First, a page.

IPI International Potash Institute
IPI International Potash Institute

Research Findings: e-ifc No. 23, June 2010

Yield Response of Winter Rapeseed to Potassium Fertilization, Use Efficiency and Soil's Potassium Critical Level in the Yangtze River Valley

Zou, J., and J.W. Lu(1)
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(1)College of Resources and Environment, Huazhong Agricultural University, Wuhan 430070, China. Correspondence author. lujianwei@mail.hzau.edu.cn.

Abstract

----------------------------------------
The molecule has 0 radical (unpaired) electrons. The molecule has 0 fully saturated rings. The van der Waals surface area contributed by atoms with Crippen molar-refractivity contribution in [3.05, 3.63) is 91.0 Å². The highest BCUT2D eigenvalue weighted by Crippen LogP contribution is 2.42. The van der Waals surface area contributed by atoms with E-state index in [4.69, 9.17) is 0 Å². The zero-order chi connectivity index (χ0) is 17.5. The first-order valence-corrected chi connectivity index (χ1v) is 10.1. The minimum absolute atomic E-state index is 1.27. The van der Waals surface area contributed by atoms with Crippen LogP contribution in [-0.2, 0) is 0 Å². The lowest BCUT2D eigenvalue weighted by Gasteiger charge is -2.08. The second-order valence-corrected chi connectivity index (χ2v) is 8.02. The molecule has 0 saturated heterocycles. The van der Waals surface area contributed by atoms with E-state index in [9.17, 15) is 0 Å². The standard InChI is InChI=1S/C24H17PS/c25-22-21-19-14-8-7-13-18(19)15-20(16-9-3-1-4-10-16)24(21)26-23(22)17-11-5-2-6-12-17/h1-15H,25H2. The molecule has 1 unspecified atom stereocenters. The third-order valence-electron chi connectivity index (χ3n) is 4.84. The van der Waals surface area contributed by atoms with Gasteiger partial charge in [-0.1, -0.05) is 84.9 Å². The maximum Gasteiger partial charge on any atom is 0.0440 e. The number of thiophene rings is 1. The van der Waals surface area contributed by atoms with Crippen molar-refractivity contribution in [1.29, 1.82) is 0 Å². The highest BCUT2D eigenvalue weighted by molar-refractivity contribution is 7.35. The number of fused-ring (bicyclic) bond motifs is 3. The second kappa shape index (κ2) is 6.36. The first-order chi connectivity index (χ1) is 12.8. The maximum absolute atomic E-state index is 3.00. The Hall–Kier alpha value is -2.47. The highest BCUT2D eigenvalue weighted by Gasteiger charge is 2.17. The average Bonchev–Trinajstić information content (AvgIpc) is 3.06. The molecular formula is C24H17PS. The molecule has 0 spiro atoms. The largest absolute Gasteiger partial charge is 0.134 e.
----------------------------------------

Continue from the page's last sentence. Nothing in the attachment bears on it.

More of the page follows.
A study on the response of winter rapeseed (Brassica napus L.) to potassium (K) application was carried out on soils in the region of the Yangtze River Valley (YRV). Effects of K treatment on K use efficiency by the crop in relation to soil available K levels were also reported. A total of 132 field experiments were conducted in farmers' fields in the major winter rapeseed-growing areas in YRV of China. Results of these field experiments showed that, the average field increment resulting from 100 kg K ha-1 application was 358 kg ha-1, an increase over the control CK (no K) of 18.0 percent in 2005/2006 and 2006/2007. The average internal use efficiency (IE) of K was higher in the CK treatment (21.9 kg grain, kg-1 K uptake) than in the +K (100 kg K ha-1) treatment (17.7 kg grain, kg-1 K uptake). Oilseed rape required 68.1 kg of K to produce 1,000 kg seed. The recovery efficiency of K fertilizer in rapeseed production ranged from 0 to 100 percent, with an average of 39.3 percent. The K balance at most experimental sites was negative, with an average net removal of 117.6 kg K ha-1 in the CK treatment, and 56.8 kg K ha-1 in the +K treatment. The results indicate that there was a significant negative relationship between yield increments by K application and soil available K content. Based on the relative yield of CK/+K at 90 percent level, the soil available K (NH4OAC-extractable K) critical level was 135 mg kg-1.